MCCAIN TORTURE BILL A BUST
Despite the fanfare, the McCain bill banning cruel and degrading treatment is less a shot in the arm than a shot through the head. The bottom line? All forms of abuse are now illegal, but no torturers will go to prison. For survivors of US-sponsored torture in Latin America, this “wink and a nod” approach gives a chilling sense of déjà vu.
(Torture, of course, is prohibited by our Constitution and treaties. Under 18 USC 2340, torture abroad is a felony. The statute’s definition includes virtually all the techniques now used on detainees. War crimes trials are already required. The Administration has tried to side-step this by insisting that waterboarding and other techniques are “merely” cruel and degrading but not torture. That is for the courts to decide. However, it is good that this second, lesser category is now also banned.)
The damning provisions of McCain’s bill grant new legal defenses to torturers. The agents can say they were following orders. Rumsfeld will claim he was relying on advice of counsel, and Gonzales will say he merely gave his legal opinion. Meanwhile, the Graham amendment blocks the detainees from going to court directly. These new provisions face fierce legal battles. If we are to comply with international standards, let alone our own laws and treaties, this de facto grant of immunity for war crimes must fall.
Why are trials for torturers necessary? For the same reason Nuremburg was: to assure that this never happens again. A decade ago my husband was tortured for two years, then thrown from a helicopter by CIA informants in Guatemala. Throughout this ordeal, the CIA knowingly paid his torturers. Congress promised “never again,” but no one was ever charged or tried. Hence, the crimes continue today.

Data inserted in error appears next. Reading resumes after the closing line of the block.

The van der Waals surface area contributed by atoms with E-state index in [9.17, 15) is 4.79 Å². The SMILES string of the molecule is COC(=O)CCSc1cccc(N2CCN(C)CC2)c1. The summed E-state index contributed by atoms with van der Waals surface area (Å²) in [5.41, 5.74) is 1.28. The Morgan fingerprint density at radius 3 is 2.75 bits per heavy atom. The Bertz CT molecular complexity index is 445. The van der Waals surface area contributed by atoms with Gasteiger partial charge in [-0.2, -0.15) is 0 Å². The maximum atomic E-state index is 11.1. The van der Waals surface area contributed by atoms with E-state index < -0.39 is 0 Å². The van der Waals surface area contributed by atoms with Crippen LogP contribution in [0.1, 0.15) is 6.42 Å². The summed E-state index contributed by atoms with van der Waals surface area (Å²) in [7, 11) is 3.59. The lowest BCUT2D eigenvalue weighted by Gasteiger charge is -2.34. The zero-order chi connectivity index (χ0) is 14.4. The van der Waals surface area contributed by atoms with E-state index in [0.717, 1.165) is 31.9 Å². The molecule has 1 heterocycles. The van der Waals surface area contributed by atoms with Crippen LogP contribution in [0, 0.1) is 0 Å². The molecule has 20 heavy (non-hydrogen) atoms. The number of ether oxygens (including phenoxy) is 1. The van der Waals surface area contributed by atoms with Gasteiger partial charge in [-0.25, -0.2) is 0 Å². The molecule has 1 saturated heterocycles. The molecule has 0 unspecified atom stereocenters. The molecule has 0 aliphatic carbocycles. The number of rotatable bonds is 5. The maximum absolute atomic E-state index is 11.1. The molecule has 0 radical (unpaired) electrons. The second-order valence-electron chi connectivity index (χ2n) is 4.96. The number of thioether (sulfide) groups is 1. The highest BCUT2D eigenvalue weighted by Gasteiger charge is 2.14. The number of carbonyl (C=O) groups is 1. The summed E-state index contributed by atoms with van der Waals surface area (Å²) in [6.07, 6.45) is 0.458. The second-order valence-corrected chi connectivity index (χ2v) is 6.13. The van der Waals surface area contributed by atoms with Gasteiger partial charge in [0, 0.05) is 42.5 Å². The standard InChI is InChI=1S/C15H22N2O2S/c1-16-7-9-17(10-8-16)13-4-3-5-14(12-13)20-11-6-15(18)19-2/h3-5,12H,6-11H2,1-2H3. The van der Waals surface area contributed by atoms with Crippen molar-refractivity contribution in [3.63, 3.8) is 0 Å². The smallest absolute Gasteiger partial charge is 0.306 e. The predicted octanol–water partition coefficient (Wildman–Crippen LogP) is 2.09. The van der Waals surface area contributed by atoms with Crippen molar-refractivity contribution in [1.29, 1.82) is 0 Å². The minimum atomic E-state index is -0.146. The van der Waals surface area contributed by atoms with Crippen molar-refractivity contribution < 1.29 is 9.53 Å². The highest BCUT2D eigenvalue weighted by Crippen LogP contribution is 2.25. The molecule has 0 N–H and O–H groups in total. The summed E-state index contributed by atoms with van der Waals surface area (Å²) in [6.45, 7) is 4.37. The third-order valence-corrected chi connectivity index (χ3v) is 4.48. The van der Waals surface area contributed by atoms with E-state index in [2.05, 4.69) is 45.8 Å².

HAITI THRU ROSE-COLORED GLASSES?
New York City
Having spent the better part of a decade living and working as a journalist in Haiti, I would be remiss if I did not respond to Mark Weisbrot’s “Undermining Haiti” [Dec. 12]. Articles like this, hatched in a cocoon of ideology where rude reality never intrudes, do little to help that long-suffering country.
While Weisbrot is content to blame the ouster of the Aristide government on the suspension of international aid to Haiti and a dark cabal of “mass murderers and former death squad leaders” and to bemoan that democracy is being destroyed “openly and in broad daylight,” the political landscape in Haiti is far different from the one he paints, just as the popular movement against the brutality and criminality that came to typify the Aristide government in fact has roots that go far beyond recent armed insurrection.
From the summer of 2002, when the Aristide government attempted to seize control of Haiti’s state university system and a cooperative pyramid investment scheme that was closely linked to regime loyalists collapsed, the cracks in the government’s house began to widen, long before members of the Cannibal Army street gang (which served as a progovernment group until the murder of its leader, Amiot Metayer, in September 2003) rose up to seize the northern city of Gonaives in February 2004.